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Arizona family helps ‘put a face’ on veteran suicides, look at VA’s role

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WASHINGTON – Iraq war veteran Daniel Somers was struggling with physical and emotional scars, a victim of post-traumatic stress disorder after tours of duty that saw him in repeated action in the Gulf.

He didn’t need to struggle with his own government, too.

But in a suicide note he left last summer, the Phoenix veteran said he was taking his own life after the government that pushed him to commit “war crimes, crimes against humanity” had abandoned him and offered no help for his conditions.

Somers spent “six futile, tragic years” trying to access the Department of Veterans Affairs health system before “finally collapsing,” said his father, Howard Somers. He was one of several family members of veteran suicide victims who testified Thursday in an often-emotional hearing before the House Veterans Affairs Committee.

The hearing was called to put a human face to the problem of veteran suicides, which average about 22 a day, said Rep. Jeff Miller, R-Fla., the chairman of the committee.

“At its heart, access to care is not about numbers, it’s about people,” Miller said.

It was the latest in a string of hearings over the troubled VA, where reports this spring of delayed care were linked to the deaths of some veterans in the Phoenix area. Those reports sparked an audit of all VA health facilities in the country, which turned up evidence of “systemic” problems at facilities nationwide.

The problems came as VA administrators were receiving thousands of dollars in annual bonuses and whistleblowers complained of retaliation.

On Thursday, delays in care were repeatedly cited.

Susan and Richard Selke testified that their son, Clay Hunt, was told he would have to wait two months months before he could see a psychiatrist at the Houston VA and that medication for the former Marine was not readily available at the VA pharmacy because his prescription was “non-transferable” from his previous VA location. Hunt took his own life on March 31, 2011.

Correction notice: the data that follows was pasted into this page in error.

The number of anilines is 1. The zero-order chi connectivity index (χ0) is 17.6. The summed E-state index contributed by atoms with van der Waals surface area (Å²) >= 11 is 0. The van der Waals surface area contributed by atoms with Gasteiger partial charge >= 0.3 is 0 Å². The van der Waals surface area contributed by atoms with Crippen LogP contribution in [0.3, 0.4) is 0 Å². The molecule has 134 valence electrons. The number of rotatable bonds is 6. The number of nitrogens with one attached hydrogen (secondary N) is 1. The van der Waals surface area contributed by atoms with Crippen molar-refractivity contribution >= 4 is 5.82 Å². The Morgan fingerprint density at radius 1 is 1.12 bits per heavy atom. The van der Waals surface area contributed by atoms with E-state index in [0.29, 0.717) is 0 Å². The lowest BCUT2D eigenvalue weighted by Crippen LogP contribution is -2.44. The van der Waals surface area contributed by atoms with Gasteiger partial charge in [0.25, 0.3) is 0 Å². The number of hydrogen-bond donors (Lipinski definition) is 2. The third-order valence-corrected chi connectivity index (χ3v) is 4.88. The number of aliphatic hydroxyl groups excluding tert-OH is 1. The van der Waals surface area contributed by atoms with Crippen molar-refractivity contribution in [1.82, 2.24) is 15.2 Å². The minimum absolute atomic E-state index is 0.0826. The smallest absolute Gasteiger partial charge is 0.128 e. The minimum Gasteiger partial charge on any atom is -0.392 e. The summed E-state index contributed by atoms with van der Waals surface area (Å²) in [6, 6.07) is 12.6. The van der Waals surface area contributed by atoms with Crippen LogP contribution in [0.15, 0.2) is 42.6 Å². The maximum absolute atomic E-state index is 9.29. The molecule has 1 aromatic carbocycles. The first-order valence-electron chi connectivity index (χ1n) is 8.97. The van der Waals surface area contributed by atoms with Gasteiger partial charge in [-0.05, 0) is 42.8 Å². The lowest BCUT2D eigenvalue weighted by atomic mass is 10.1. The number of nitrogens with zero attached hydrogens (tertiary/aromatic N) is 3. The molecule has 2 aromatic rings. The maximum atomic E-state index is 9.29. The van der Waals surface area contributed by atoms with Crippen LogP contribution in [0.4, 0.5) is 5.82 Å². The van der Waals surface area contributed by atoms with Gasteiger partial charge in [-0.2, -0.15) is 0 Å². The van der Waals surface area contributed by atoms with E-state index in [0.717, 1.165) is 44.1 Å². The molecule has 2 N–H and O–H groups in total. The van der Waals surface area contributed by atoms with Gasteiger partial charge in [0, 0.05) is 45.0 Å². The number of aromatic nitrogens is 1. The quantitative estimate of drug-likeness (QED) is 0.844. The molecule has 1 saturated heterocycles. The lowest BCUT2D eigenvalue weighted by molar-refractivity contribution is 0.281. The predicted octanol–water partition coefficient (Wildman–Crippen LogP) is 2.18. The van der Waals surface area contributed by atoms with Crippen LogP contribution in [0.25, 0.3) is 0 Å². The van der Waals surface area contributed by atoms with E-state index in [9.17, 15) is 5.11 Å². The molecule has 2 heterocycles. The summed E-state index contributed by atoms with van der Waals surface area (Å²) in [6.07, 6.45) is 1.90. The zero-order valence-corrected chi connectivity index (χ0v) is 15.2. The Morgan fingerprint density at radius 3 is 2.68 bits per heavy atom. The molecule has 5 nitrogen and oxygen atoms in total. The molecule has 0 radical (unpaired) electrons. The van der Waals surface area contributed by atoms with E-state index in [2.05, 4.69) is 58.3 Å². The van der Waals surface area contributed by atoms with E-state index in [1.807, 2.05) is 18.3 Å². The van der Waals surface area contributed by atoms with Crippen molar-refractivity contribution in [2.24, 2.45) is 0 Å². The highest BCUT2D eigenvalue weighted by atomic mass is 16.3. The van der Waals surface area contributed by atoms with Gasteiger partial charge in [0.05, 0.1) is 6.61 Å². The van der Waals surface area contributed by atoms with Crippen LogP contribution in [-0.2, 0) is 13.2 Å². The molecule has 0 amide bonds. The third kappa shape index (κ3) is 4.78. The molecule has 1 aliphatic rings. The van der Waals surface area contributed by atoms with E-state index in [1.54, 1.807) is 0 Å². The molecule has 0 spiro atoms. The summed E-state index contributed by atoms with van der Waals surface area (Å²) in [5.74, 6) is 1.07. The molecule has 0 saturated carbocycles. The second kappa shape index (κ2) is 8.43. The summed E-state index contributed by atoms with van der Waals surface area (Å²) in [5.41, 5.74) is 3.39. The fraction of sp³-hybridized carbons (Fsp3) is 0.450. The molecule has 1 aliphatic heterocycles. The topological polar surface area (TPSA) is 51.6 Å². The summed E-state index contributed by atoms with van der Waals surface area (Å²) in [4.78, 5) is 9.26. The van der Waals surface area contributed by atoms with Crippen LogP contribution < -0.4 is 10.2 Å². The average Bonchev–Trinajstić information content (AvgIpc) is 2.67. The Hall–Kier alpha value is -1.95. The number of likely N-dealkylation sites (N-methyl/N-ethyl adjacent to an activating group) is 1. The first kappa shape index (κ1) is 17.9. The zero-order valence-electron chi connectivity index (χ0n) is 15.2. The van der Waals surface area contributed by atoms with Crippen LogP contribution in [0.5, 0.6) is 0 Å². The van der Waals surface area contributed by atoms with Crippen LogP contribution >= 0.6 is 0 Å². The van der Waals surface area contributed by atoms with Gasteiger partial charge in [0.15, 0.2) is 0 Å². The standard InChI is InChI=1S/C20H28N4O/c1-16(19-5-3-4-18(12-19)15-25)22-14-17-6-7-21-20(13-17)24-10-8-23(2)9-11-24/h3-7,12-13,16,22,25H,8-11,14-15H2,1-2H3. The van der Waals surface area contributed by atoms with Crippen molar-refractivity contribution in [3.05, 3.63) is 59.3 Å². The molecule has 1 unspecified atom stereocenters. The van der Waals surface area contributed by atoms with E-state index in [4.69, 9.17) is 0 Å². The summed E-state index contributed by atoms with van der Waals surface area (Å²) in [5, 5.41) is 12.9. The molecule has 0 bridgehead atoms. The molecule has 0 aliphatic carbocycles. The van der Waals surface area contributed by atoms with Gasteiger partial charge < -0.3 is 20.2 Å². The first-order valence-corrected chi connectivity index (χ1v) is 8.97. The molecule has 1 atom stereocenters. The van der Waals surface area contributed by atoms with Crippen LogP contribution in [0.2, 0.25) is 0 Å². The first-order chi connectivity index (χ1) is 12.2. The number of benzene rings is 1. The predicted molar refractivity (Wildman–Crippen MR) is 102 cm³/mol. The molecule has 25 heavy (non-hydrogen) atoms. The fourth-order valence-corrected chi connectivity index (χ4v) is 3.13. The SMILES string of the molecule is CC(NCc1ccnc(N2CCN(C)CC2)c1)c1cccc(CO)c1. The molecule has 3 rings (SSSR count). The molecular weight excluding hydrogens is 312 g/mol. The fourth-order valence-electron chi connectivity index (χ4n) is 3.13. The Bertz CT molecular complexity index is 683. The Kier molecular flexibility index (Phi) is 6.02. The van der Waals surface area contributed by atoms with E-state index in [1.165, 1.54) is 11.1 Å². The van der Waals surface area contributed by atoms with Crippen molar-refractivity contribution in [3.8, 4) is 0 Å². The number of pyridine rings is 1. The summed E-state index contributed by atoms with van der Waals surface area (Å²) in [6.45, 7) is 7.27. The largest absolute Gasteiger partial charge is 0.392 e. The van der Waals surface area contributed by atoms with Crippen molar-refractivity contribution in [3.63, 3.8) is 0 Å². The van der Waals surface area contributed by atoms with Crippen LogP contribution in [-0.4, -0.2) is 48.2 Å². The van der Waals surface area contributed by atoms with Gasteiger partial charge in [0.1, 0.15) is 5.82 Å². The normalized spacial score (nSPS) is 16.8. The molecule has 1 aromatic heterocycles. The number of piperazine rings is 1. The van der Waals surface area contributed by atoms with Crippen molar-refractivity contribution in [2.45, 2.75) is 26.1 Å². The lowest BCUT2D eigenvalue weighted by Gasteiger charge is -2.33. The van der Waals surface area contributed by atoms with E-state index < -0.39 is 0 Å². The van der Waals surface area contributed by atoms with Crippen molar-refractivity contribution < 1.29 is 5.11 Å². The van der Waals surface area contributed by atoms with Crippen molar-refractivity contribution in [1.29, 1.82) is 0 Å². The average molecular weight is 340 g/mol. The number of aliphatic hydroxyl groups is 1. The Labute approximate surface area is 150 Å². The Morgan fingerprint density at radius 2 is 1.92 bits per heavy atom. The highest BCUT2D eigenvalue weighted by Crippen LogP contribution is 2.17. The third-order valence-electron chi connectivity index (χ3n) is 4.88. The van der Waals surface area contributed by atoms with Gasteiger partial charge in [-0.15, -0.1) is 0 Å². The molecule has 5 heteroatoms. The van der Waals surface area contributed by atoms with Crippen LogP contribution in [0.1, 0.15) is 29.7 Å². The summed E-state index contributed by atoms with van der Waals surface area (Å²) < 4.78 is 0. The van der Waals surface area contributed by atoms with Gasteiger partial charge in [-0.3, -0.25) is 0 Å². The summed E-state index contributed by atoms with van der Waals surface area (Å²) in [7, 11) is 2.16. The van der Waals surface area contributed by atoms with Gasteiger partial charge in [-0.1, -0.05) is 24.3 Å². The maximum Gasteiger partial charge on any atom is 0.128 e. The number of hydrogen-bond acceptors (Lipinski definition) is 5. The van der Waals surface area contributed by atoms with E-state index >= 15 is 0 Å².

Somers killed himself on June 10, 2013.

Howard Somers said his son was turned away at one point when he sought treatment from the VA, “essentially denied therapy.” He was told there were no psychiatric beds available and “no beds in the emergency department,” his father said.

“He went into the corner, he lay down on the floor (of the VA) and he was crying,” Howard Somers said.

He said no effort was made to see if Daniel could be admitted to another facility, and no attempt was made to help even though Daniel was in crisis. It was just another example of the VA’s “lack of compassion,” the father said.

Since their son’s death, Howard and Jean Somers have worked to push for changes to the VA, in an effort to get the “hope and care to the 22 veterans a day who are presently ending their lives.”

Jean Somers, who occasionally wiped away tears during her testimony, said the family developed a 19-page report on “systemic issues at the VA.” The purpose, she said, is to “improve access to first-rate health care at the VA, to make the VA accountable to veterans it was created to serve.”

“Daniel’s story and the Somers’ tragedy is familiar to far too many military families,” Rep. Kyrsten Sinema, D-Phoenix, said at the hearing, according to an email from her office. Sinema called it completely unacceptable that 22 veterans a day take their own lives.

Rep. Mike Michaud, D-Maine, cited a 2012 Government Accountability Office report that said inconsistent implementation of VA scheduling policies “made it difficult – if not near impossible – to get patients the help they need when they need it.”

“Enough is enough,” said Michaud, the ranking Democrat on the committee. “Our veterans and their families deserve a VA that delivers timely mental health service.”